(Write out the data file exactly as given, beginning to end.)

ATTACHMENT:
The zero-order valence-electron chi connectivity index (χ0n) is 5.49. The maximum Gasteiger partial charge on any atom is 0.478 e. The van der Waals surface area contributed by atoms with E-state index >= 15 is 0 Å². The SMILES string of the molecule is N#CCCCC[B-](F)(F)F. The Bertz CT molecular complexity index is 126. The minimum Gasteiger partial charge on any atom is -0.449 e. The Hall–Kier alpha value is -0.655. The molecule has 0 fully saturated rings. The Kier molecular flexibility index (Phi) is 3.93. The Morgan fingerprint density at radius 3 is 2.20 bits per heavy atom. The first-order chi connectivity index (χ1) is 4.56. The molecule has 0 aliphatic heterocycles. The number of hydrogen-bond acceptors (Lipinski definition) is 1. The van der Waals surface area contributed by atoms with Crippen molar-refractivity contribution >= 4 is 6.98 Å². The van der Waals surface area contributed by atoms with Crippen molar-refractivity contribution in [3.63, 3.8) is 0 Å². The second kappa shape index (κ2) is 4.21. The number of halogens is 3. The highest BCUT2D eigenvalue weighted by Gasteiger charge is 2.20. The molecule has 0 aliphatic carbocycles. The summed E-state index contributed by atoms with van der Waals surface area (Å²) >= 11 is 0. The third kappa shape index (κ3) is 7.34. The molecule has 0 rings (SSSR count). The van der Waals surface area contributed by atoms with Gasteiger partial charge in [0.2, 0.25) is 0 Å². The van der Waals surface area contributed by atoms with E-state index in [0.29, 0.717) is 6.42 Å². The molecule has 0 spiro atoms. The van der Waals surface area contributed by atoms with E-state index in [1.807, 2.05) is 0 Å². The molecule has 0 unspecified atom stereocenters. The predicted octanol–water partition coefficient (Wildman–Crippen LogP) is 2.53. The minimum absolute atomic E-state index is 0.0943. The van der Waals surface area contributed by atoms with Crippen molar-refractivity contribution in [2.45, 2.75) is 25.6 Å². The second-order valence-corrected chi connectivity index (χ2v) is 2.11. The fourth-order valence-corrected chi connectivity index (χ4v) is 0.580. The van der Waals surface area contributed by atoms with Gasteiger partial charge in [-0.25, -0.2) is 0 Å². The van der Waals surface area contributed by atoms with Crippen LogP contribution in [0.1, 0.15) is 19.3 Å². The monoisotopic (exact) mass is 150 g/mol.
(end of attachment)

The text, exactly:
The zero-order valence-electron chi connectivity index (χ0n) is 5.49. The maximum Gasteiger partial charge on any atom is 0.478 e. The van der Waals surface area contributed by atoms with E-state index >= 15 is 0 Å². The SMILES string of the molecule is N#CCCCC[B-](F)(F)F. The Bertz CT molecular complexity index is 126. The minimum Gasteiger partial charge on any atom is -0.449 e. The Hall–Kier alpha value is -0.655. The molecule has 0 fully saturated rings. The Kier molecular flexibility index (Phi) is 3.93. The Morgan fingerprint density at radius 3 is 2.20 bits per heavy atom. The first-order chi connectivity index (χ1) is 4.56. The molecule has 0 aliphatic heterocycles. The number of hydrogen-bond acceptors (Lipinski definition) is 1. The van der Waals surface area contributed by atoms with Crippen molar-refractivity contribution >= 4 is 6.98 Å². The van der Waals surface area contributed by atoms with Crippen molar-refractivity contribution in [3.63, 3.8) is 0 Å². The second kappa shape index (κ2) is 4.21. The number of halogens is 3. The highest BCUT2D eigenvalue weighted by Gasteiger charge is 2.20. The molecule has 0 aliphatic carbocycles. The summed E-state index contributed by atoms with van der Waals surface area (Å²) >= 11 is 0. The third kappa shape index (κ3) is 7.34. The molecule has 0 rings (SSSR count). The van der Waals surface area contributed by atoms with Gasteiger partial charge in [0.2, 0.25) is 0 Å². The van der Waals surface area contributed by atoms with E-state index in [0.29, 0.717) is 6.42 Å². The molecule has 0 spiro atoms. The van der Waals surface area contributed by atoms with E-state index in [1.807, 2.05) is 0 Å². The molecule has 0 unspecified atom stereocenters. The predicted octanol–water partition coefficient (Wildman–Crippen LogP) is 2.53. The minimum absolute atomic E-state index is 0.0943. The van der Waals surface area contributed by atoms with Crippen molar-refractivity contribution in [2.45, 2.75) is 25.6 Å². The second-order valence-corrected chi connectivity index (χ2v) is 2.11. The fourth-order valence-corrected chi connectivity index (χ4v) is 0.580. The van der Waals surface area contributed by atoms with Gasteiger partial charge in [-0.25, -0.2) is 0 Å². The van der Waals surface area contributed by atoms with Crippen LogP contribution in [0.1, 0.15) is 19.3 Å². The monoisotopic (exact) mass is 150 g/mol.